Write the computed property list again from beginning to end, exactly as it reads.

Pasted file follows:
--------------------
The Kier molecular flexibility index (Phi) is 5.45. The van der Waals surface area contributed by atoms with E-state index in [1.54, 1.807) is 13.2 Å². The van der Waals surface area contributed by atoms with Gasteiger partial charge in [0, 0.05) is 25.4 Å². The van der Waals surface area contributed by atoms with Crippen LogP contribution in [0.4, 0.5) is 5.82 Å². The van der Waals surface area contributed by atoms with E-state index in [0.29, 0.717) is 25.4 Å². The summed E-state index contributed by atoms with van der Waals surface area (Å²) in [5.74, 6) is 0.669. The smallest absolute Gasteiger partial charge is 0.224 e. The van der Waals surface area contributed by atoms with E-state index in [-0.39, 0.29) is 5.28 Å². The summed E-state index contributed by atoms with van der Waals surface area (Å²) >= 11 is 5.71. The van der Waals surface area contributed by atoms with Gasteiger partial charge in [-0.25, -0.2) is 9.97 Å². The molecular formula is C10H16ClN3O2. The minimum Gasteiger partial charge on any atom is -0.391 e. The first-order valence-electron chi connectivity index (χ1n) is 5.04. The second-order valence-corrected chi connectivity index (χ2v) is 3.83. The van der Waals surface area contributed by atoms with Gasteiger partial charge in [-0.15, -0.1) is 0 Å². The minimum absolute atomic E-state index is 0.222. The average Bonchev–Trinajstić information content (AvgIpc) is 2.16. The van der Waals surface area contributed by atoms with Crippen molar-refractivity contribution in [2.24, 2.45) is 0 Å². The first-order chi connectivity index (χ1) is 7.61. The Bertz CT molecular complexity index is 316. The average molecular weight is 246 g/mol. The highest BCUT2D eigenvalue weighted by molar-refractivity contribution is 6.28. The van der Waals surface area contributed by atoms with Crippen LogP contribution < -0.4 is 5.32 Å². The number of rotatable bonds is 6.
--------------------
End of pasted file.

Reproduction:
The Kier molecular flexibility index (Phi) is 5.45. The van der Waals surface area contributed by atoms with E-state index in [1.54, 1.807) is 13.2 Å². The van der Waals surface area contributed by atoms with Gasteiger partial charge in [0, 0.05) is 25.4 Å². The van der Waals surface area contributed by atoms with Crippen LogP contribution in [0.4, 0.5) is 5.82 Å². The van der Waals surface area contributed by atoms with E-state index in [0.29, 0.717) is 25.4 Å². The summed E-state index contributed by atoms with van der Waals surface area (Å²) in [5.74, 6) is 0.669. The smallest absolute Gasteiger partial charge is 0.224 e. The van der Waals surface area contributed by atoms with E-state index in [-0.39, 0.29) is 5.28 Å². The summed E-state index contributed by atoms with van der Waals surface area (Å²) >= 11 is 5.71. The van der Waals surface area contributed by atoms with Gasteiger partial charge in [-0.25, -0.2) is 9.97 Å². The molecular formula is C10H16ClN3O2. The minimum Gasteiger partial charge on any atom is -0.391 e. The first-order valence-electron chi connectivity index (χ1n) is 5.04. The second-order valence-corrected chi connectivity index (χ2v) is 3.83. The van der Waals surface area contributed by atoms with Gasteiger partial charge in [-0.15, -0.1) is 0 Å². The minimum absolute atomic E-state index is 0.222. The average Bonchev–Trinajstić information content (AvgIpc) is 2.16. The van der Waals surface area contributed by atoms with Crippen molar-refractivity contribution in [2.24, 2.45) is 0 Å². The first-order chi connectivity index (χ1) is 7.61. The Bertz CT molecular complexity index is 316. The average molecular weight is 246 g/mol. The highest BCUT2D eigenvalue weighted by molar-refractivity contribution is 6.28. The van der Waals surface area contributed by atoms with Crippen LogP contribution < -0.4 is 5.32 Å². The number of rotatable bonds is 6.